Rondo: "We want to build on this game"

976279.jpg

Rondo: "We want to build on this game"

BOSTON -- Rewind 48 hours.

Rajon Rondo stood in the Boston Celtics locker room following the team's fourth straight loss. He talked about the team's lack of defense and trust in one another. He didn't have an explanation for it, but knew they needed to find a solution.

On Friday night, he delivered a different message. Following the Celtics 94-75 win over the Indiana Pacers, he spoke about improved D, a collective team effort, and players stepping up on the court.

"It was a good team win for us tonight," said Rondo (18 points, seven assists, five rebounds). "We did a pretty good job defensively. I think we held them to 35 percent in the first half, forced some turnovers. I've got to do a better job of taking care of the ball in the second half, but other than that, we got what we wanted offensively. We weren't standing around tonight, we had a lot of different play calls, different guys were aggressive, and we played well together."

The Celtics improved to 15-17 and showed progress in their victory. Avery Bradley played his second game since returning from double-shoulder surgery, scoring six points in 23 minutes and giving Rondo another tenacious backcourt counterpart.

"He's the best on-ball defender in the league," Rondo said of Bradley. "I let him pick up (D.J.) Augustin and he turned the game around. His energy picked up, we got a lot of deflections in the first half, created points for our offense."

Rondo also credited the Celtics bench, who maintained the lead when Kevin Garnett was ejected (Flagrant 2 Foul) in the fourth quarter. Noteably, Courtney Lee scored 13 points in 23 minutes, Jared Sullinger grabbed 10 rebounds in 30 minutes, and Leandro Barbosa chipped in six points in as many minutes.

"We're a really bad team if we couldn't hold a lead in the fourth quarter, and they didn't have their starters in either. But nevertheless, I don't want to discredit our bench," he said. "Courtney played great for us tonight, LB (Leandro Barbosa) came in and gave us some energy, and (Jared Sullinger) Sully fouled out but he played big in the stretch when he was in the game. It was a collective team effort tonight. We played great as a team and we've got to continue to build on this win."

The Celtics will face the Hawks in Atlanta on Saturday, where they are looking to continue their momentum before playing the Knicks in New York on Monday. They know there is still work to be done.

"We want to build on this game," said Rondo. "But it's only one game."

Red Sox celebration quickly washes away walk-off loss

Red Sox celebration quickly washes away walk-off loss

NEW YORK -- It had the potential to be the most awkward celebration ever.

In the top of the ninth inning at Yankee Stadium, before their game was complete, the Red Sox became American League East champions, by virtue of one other division rival -- Baltimore -- coming back to beat another -- Toronto -- in the ninth inning.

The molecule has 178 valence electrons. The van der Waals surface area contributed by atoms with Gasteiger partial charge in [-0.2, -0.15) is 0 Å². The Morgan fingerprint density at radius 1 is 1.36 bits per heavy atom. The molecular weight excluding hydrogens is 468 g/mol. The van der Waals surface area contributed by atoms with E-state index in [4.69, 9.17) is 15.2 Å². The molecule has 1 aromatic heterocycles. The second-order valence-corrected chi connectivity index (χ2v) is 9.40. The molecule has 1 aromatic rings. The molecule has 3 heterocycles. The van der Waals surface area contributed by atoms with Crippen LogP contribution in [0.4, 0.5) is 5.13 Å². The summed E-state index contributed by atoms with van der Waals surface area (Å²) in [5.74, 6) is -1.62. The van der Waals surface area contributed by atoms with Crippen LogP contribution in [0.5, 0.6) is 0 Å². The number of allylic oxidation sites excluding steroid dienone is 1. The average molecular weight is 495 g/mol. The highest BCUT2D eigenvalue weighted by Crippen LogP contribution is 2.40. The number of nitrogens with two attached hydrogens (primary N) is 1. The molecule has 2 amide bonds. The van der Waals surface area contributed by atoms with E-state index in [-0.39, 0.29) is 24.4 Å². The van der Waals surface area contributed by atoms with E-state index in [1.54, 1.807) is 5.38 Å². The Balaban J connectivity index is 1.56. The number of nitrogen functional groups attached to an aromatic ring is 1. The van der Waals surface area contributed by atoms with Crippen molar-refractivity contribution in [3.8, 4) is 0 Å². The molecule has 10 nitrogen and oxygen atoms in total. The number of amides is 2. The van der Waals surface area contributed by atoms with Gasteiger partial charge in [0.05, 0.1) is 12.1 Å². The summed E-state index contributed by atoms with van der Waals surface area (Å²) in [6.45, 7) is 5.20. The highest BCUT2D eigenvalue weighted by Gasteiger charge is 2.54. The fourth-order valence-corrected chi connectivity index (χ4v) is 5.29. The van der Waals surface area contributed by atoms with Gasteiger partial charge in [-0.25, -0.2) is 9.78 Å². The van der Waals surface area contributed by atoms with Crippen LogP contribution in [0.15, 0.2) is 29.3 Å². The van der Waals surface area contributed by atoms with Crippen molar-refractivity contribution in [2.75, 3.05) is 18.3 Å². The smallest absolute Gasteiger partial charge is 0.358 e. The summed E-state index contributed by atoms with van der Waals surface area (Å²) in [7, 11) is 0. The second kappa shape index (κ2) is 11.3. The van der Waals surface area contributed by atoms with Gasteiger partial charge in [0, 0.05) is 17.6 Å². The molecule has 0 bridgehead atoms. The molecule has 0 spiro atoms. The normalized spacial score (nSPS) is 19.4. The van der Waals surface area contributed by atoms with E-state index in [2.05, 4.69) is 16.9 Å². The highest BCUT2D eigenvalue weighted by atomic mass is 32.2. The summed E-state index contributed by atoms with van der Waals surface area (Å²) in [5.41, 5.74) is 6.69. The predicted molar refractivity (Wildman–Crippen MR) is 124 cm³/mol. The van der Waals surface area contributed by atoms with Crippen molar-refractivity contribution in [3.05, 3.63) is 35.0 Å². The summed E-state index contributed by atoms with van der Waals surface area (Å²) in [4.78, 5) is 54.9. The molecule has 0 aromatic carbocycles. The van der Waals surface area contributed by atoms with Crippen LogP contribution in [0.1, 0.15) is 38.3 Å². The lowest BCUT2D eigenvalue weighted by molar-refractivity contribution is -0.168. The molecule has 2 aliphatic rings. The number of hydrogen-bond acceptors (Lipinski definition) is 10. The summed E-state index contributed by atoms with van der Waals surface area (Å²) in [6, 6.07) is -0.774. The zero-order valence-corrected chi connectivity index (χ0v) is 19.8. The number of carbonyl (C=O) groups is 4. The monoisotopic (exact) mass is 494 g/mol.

That eliminated the Blue Jays from the division race, and made the Sox division champs.

But that ninth inning reversal of fortune was about to visit the Red Sox, too.

Craig Kimbrel faced four hitters and allowed a single and three straight walks, leading to a run. When, after 28 pitches, he couldn't get an out, he was lifted for Joe Kelly, who recorded one out, then yielded a walk-off grand slam to Mark Teixeira.

The Yankees celebrated wildly on the field, while the Red Sox trudged into the dugout, beset with mixed emotions.

Yes, they had just lost a game that seemed theirs. But they also had accomplished something that had taken 158 games.

What to do?

The Sox decided to drown their temporary sorrows in champagne.

"As soon as we got in here,'' said Jackie Bradley Jr., "we quickly got over it.''

From the top of the eighth until the start of the bottom of the ninth, the Red Sox seemed headed in a conventional celebration.

A two-run, bases-loaded double by Mookie Betts and a wild pitch -- the latter enabling David Ortiz to slide into home and dislodge the ball from former teammate Tommy Layne's glove --- had given the Sox a 3-0 lead.

Koji Uehara worked around a walk to post a scoreless walk and after the top of the ninth, the Sox called on Craig Kimbrel, who had successfully closed out all but two save opportunities all season.

But Kimbrel quickly allowed a leadoff single to Brett Gardner and then began pitching as though he forgot how to throw strikes. Three straight walks resulted in a run in and the bases loaded.

Joe Kelly got an out, but then Teixeira, for the second time this week, produced a game-winning homer in the ninth. On Monday, he had homered in Toronto to turn a Blue Jays win into a loss, and now, here he was again.

It may have been a rather meaningless victory for the Yankees -- who remain barely alive for the wild card -- but it did prevent them the indignity of watching the Red Sox celebrate on their lawn.

Instead, the Sox wore the shame of the walk-off -- at least until they reached their clubhouse, where the partying began in earnest.

It had taken clubhouse attendants less than five minutes to cover the floor and lockers with plastic protective sheets. In a matter of a few more minutes, the air was filled with a mix of beer and bubbly.

President of baseball operations Dave Dombrowski wore a goggles and only socks on his feet.

As the spray reached every inch of the clubhouse, David Ortiz exclaimed: "I'm going to drown in this man.''

Defeat? What defeat?